Using this schema we can calculate the new IV to use to obtain a target text knowing the original plaintext: (\(P\) is the old plaintext and \(T\) is the target plaintext after the decryption)

\[NEWIV_i = IV_i \oplus P_i \oplus T_i\]

This because the first make the decryption all zeros, instead the second make the result equals to the target \(T\). Not knowing the original plaintext we can try to decode 1 character at a time. We start by trying to obtain the target \(T\):

'{ "12345678":3}'+'\x01'

So that the unpadding pass and is a correct json string. To do that we need to know the ninth unknown character of the flag, but we can try all the possible printable character to recover that. Next whe can continue to decode the plaintext by guessing the eight character as '{ "1234567" :3}'+'\x01' etc…

Possible Script for the first part:

def do_pow():
    if args.LOCAL:
    first = io.recvuntil(") == ",drop=True).decode()
    digest = io.recvuntil("\n", drop=True).decode()
    for combo in product(string.ascii_letters+string.digits,repeat=4):
        x = ''.join(combo)
        if hashlib.sha256((x+first).encode()).hexdigest() == digest: 
    io.recvuntil("Give me XXXX:")

def change(vals,orig,result):
    ret = []
    for v,o,r in zip(vals,orig,result):
        a = v^ord(o)^ord(r)
    return bytes(ret)

io.recvuntil("cmd: ")
io.recvuntil("name: ")
if args.LOCAL:
io.recvuntil("token: ")
token = io.recvuntil("\n",drop=True)
token = json.loads(base64.b64decode(token).decode())
iv = bytes.fromhex(token["cipher"][:32])

dup = token.copy()
elements = string.digits+"_-"+string.ascii_letters
key = ""
for i in range(9-len(key)):
    found = False
    for c in elements:
            io = start()
            cut = -5-len(key)
            ivchange = change(iv[:3], 'on{' ,'{ "')+iv[3:cut]+change(iv[cut:], c+key+'", "' ,    '"'+' '*len(key)+':3}'+"\x01"*1)
            dup["iv"] = ivchange.hex()
            dup["cipher"] = token["cipher"][32:64]
            send_data = base64.b64encode(json.dumps(dup).encode()).decode()
            io.recvuntil("token: ")
            print("send %s"%c)
            found = True
            import time
    if not found:
    key = c+key
    for i in range(5):

At the end (after many minutes as every guess need a new connection and a new PoW) we obtain hitcon{JSON_is_5.

To continue the challenge I found an unintended way, unintended because it does not use the random number generator, nor the note commands.

If we need to make the \(login\) function decrypt more blocks than 1 we can try to first set the second block as we want and use the old schema to make it decrypt as we want, changing the first ciphertext block instead of the \(IV\). The problem now is that we do not know the plaintext of the first block to set the \(IV\) correctly to decrypt to the target plaintext as we generated it to match what we wanted. Obviously this does not work.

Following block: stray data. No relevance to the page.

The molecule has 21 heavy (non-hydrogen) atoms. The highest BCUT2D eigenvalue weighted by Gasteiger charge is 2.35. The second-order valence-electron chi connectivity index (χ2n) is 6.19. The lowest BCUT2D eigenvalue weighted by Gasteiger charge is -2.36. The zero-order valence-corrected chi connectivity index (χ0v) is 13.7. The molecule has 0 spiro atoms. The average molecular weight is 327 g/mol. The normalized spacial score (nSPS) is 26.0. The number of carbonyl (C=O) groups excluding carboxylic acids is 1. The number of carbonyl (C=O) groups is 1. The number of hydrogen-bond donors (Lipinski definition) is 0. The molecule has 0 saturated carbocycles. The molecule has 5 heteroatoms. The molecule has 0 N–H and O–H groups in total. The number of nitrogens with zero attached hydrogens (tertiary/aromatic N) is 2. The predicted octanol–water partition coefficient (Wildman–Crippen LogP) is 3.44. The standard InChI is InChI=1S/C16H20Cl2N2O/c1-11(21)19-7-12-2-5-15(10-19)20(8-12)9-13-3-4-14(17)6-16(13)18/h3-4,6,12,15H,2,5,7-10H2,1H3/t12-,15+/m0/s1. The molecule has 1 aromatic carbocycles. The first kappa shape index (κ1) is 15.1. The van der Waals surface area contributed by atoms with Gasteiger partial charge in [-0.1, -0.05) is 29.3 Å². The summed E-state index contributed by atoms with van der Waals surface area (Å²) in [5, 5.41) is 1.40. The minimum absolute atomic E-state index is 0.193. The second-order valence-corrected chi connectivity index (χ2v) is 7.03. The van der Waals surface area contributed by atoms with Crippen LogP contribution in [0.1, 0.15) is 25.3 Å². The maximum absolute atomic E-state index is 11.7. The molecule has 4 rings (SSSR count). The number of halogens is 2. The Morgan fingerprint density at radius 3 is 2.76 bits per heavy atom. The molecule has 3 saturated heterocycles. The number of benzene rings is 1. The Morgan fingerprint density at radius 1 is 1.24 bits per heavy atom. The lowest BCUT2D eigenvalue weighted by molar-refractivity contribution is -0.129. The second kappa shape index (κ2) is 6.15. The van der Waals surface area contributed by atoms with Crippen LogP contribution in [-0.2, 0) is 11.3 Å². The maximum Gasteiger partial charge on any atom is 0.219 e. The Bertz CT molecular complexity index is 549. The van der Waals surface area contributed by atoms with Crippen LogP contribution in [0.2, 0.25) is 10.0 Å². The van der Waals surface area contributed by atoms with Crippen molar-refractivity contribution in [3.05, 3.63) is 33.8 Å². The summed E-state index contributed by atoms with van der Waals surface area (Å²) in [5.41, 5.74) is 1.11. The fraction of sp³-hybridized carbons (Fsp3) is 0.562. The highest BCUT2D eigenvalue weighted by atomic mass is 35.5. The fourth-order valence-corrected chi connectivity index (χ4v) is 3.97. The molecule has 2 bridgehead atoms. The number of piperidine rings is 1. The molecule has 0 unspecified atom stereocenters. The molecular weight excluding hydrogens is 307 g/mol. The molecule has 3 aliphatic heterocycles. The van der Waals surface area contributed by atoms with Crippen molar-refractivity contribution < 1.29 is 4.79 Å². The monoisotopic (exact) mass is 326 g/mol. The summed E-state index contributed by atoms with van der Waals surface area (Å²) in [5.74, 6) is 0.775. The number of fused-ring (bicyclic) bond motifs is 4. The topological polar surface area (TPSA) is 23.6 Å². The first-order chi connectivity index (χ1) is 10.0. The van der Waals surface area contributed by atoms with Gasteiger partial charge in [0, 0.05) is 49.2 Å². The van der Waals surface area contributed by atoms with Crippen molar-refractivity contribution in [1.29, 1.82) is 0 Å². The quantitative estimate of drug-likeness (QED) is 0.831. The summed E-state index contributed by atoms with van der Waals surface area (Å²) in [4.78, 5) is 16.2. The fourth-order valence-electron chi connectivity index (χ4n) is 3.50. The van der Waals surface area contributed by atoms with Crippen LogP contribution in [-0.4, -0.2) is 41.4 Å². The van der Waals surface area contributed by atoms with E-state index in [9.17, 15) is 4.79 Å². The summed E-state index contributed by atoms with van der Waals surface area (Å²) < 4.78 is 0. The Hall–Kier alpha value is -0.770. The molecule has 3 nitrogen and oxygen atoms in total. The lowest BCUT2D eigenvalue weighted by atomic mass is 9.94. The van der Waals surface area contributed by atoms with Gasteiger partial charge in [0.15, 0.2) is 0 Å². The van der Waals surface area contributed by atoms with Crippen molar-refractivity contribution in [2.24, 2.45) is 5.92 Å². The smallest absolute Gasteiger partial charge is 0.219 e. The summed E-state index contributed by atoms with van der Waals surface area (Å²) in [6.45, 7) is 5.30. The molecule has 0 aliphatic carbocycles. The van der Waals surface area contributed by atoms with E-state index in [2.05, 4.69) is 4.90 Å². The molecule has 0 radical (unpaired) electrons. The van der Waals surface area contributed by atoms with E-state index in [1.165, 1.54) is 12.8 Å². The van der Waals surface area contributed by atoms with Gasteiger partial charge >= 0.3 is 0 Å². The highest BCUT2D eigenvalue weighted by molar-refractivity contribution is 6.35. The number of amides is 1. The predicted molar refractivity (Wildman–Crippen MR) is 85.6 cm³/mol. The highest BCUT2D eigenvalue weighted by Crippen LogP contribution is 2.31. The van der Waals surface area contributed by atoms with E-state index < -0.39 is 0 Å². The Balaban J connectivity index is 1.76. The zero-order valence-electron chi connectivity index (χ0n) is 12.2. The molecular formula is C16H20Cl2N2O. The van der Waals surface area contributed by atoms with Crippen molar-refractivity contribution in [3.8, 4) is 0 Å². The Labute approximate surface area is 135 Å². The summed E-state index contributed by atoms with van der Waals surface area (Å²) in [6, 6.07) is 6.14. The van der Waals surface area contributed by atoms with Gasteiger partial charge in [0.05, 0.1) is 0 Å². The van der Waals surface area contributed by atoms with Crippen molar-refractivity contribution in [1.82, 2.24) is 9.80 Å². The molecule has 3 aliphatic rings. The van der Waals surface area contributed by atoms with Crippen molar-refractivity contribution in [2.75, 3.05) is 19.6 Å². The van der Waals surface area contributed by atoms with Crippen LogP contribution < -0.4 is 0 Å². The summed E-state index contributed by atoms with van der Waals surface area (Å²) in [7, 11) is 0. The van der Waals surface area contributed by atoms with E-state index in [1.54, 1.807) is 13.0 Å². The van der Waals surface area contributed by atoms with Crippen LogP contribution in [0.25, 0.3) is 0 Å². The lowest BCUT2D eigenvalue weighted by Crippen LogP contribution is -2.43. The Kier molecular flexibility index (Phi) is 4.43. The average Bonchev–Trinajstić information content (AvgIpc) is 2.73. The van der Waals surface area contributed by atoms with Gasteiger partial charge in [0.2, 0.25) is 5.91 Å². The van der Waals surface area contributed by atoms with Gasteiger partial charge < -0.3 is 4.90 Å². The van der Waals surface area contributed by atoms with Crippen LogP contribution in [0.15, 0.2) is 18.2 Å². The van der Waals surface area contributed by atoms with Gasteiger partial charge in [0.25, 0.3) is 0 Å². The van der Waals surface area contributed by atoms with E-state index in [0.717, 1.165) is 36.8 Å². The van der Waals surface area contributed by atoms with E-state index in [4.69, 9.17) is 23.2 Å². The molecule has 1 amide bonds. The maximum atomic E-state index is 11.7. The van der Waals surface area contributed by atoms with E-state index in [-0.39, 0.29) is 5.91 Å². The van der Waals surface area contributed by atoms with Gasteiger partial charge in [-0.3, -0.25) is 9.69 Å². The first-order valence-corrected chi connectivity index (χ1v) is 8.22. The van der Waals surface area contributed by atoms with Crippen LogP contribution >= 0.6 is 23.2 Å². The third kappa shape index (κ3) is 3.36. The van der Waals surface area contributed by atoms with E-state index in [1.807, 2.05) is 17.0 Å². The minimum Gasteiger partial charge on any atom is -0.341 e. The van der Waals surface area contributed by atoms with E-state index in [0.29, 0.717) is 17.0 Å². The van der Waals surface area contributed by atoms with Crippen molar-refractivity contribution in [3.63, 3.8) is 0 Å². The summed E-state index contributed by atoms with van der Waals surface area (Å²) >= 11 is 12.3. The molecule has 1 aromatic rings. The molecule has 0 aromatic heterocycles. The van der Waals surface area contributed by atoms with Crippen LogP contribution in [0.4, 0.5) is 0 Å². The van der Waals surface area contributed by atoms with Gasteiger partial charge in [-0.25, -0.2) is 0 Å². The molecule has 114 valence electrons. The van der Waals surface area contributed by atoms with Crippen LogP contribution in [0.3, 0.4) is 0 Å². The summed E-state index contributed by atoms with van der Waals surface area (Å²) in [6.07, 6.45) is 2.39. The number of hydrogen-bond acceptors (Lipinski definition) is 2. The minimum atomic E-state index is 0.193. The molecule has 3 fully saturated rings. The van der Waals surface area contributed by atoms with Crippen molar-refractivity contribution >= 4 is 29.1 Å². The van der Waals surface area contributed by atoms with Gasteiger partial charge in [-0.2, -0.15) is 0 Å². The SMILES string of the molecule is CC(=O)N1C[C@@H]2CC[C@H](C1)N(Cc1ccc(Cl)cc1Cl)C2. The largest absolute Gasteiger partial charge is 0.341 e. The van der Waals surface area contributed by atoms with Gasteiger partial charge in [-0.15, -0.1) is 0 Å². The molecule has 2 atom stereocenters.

Instead, to make it work, we can change our schema as follows: CBC Schema

In Red the first block is xorred with the plain text to obtain the intermediate state in green. When decrypting the immediate state in green is xorred with the \(IV\) in black obtaining the target plain text in yellow. If we find (using the \(register\) function to generate long usernames) two blocks (red and black) such that \(P1_i = T1_i \oplus C0_i \oplus \overline{C0}_i\) (where \(T\) is the target plaintext, \(\overline{C0}\) and \(C0\) are the two blocks) and \(P_i\) are all printable characters inside a json string (only printable characters and no “ and other escaped characters). We can obtain the plaintext necessary for obtaining the target plaintext \(T1\) by passing to the \(regiter\) function the same string to generate \(\overline{C0}\) and another block \(P1\) obtained before. The result of the encryption contains the ciphtertext in pink (let’s call it \(C1\)) of such block that passed to the \(login\) function as second block, as first block \(C0\) found before and as IV the necessary IV to decrypt the first block as \(T0\). As the plaintext of every block is known we can do that. Obviously we need a correct padding and correct json string as target.

To continue concatenating block we can search for another ciphertext \(\overline{C1}\) that satisfy the previous condition: \(P2_i = T2_i \oplus \overline{C1}_i \oplus C1_i\) and \(P2\) is printable and json escaped as before. Now we can generate the ciphertext \(C2\) relative to \(P2\) by using the same string inside the \(register\) and appending \(P2\) after the plaintext of \(\overline{C1}\). After that we have now 3 blocks that we can use to generate whatever string we want inside the json, we can continue and search for a forth block by searching \(\overline{C2}\) such that \(P3_i = T2_i \oplus \overline{C2}_i \oplus C2_i\) and \(P3\) is printable and json escaped etc…

If you are worried about how much time is needed to find a match do not worry, the first match is found in less than 5 seconds, the next ones in less than a minute, so is very fast, just use username of 10000 blocks of 16 characters :)

Now we can put inside the ciphertext the json:

{"secret": "", "cmd": "get_secret", "who": "admin", "user": "admin"}

This request would return the \(admin\_secret\) inside the first 2 blocks of the ciphertext returned:

{"secret": "123456789012345}", "cmd": "get_secret", "who": "admin", "user": "admin"}

We can recover with first method by guessing a character at a time from the end. Starting from the 15th character:

'{"secret": "12345678901234"  }'+'\x02\x02'

and continuing by guessing the 14th…

'{"secret": "1234567890123"   }'+'\x02\x02'